Tuesday, April 10, 2012

Why can't Turkey rescue its missing journalists in Syria?

It would definitely be unfair to level criticisms against the Turkish government for failing to spot the whereabouts of two missing Turkish journalists from Turkey's Milat daily and Gerçek Hayat magazine. But Turkey's refusal to talk to Syrian authorities may partially explain why the journalists are still missing.
The journalists went missing a month ago and many rumors surfaced regarding the fate of these journalists. Turkey's state news agency then claimed the journalists were handed down to the Syrian intelligence by Shabiha militias in Idlib. It was not confirmed by the Turkish government. 
It was not smart on the side of journalists to travel to Syria. One of my colleagues told me that one of the missing journalists are known as popular critic of Assad and has been an activist both in Syria and in Turkey for years. It is not surprising that Assad regime categorized him and jailed when they had a chance.
Although Turkish diplomats said 25 days ago that they have contacted their Syrian counterparts regarding the journalists, there have not been any statements in this respect almost for weeks.
Part of the problem -- and I underline the word "part" here -- is Turkey's quick dumping of Syria's embattled President Bashar al-Assad. It is not surprising that Assad is a liar and very good at deceiving his counterparts and making virtuoso maneuvers that would favor his regime in the face of a 13-month bloody uprising in his country.
But is it really the reason of not talking to him? Is being honest in negotiations an essential and necessary part of diplomatic talks? Diplomacy is itself an art of manipulation and an overture through a range of ways, including deception, to gain a favorable outcome. This is what Assad has been doing all along. Turkey was expecting a different treatment and was offended when Assad didn't honor his promises to Turkey. Instead of blaming itself for being too naive and trusting, Turkey accused Assad of being dishonest.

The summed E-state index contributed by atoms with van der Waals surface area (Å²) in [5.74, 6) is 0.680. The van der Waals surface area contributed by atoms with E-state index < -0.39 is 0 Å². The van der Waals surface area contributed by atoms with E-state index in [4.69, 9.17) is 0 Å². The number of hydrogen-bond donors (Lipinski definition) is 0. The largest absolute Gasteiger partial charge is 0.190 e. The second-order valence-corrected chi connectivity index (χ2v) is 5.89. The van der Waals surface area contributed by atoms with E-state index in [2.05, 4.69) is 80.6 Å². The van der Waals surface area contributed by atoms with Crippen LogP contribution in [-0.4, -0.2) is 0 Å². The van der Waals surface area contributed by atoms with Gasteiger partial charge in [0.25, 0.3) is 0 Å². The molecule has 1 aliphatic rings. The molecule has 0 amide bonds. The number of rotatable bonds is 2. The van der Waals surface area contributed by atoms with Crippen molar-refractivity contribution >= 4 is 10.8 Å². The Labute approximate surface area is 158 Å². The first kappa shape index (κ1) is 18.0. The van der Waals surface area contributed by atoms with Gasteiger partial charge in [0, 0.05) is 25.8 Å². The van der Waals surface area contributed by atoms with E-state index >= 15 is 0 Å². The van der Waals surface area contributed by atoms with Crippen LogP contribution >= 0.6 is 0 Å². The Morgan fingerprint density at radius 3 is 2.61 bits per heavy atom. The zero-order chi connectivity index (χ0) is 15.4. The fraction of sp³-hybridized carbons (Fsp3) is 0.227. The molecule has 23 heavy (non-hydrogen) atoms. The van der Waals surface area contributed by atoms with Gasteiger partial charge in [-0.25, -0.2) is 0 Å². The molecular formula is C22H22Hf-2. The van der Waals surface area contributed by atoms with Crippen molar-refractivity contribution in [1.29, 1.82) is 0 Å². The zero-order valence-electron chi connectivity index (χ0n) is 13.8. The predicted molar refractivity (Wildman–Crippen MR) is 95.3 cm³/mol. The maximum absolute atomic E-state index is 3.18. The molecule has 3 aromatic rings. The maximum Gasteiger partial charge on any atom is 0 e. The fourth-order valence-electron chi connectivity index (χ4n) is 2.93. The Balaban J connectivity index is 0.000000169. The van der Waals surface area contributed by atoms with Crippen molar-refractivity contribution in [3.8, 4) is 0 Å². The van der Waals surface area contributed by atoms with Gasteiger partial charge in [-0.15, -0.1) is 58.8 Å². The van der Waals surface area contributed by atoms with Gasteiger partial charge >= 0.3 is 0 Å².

There is a good saying in Turkey: We are Muslims, we could be fooled but we are never fooling. But should it be applicable to state-to-state relations where a single mistake could lead to a war? Should not be diplomats, with all the intelligence at their disposal, be calculating pragmatists?
Ironically, Turkey even talked to Tehran to spot the missing journalists in Syria.  
In the heyday of conflict in Libya last year, Turkey secured the release of four The New York Times journalists, including late Anthony Shadid who told me he is very thankful for Turkey's help in his release. Another journalist Turkey could rescue from Libya was Guardian reporter Ghaith Abdul-Ahad. Abdul-Ahad told me Turkish government was more than helpful and directly involved in the process of his release. Turkey's help was also key in rescuing two German journalists and an American hiker jailed in Iran. It was all possible thanks to Turkey's ability to talk to everybody.
Many in Turkey have started raising serious doubts about Turkey's policies regarding Syria and Turkish diplomats are fiercely countering criticisms, labeling critics as "extensions of Baath regime" in Turkey.
When I inquire government proponents what the essential part of Turkey's Syria policy is, most of the answers include Turkey's shift of policy from standing by Assad to abandoning him. But is it really an effective policy in the case of Syrian regime who is turning a blind eye to sanctions leave alone the diplomatic isolation? This is a survivor regime for four decades that has gone through thick and thin of war, domestic rebellion and international pressure. Defying international community is what it is best at.
In the absence of alternative policies, the most effective way of handling Assad regime would be maintaining dialogue and urging him, no matter what, to stop violence and immediately implement reforms. Turkey is a country which was about to help Israel and Syria strike a historic deal regarding the Golan Heights. All of a sudden, these two countries are now Turkey's enemies. That was of course not Turkey's choice. But Turkey must understand that states may be morally correct in condemning domestic violence but it serves no purpose but severing ties and being unable to help tackle the issue. 
Talking to Syria was Turkey's single most effective and strong weapon and leverage. Turkey used it by throwing it away. 
At least we should be cheerful that the missing journalists are safe and healthy.

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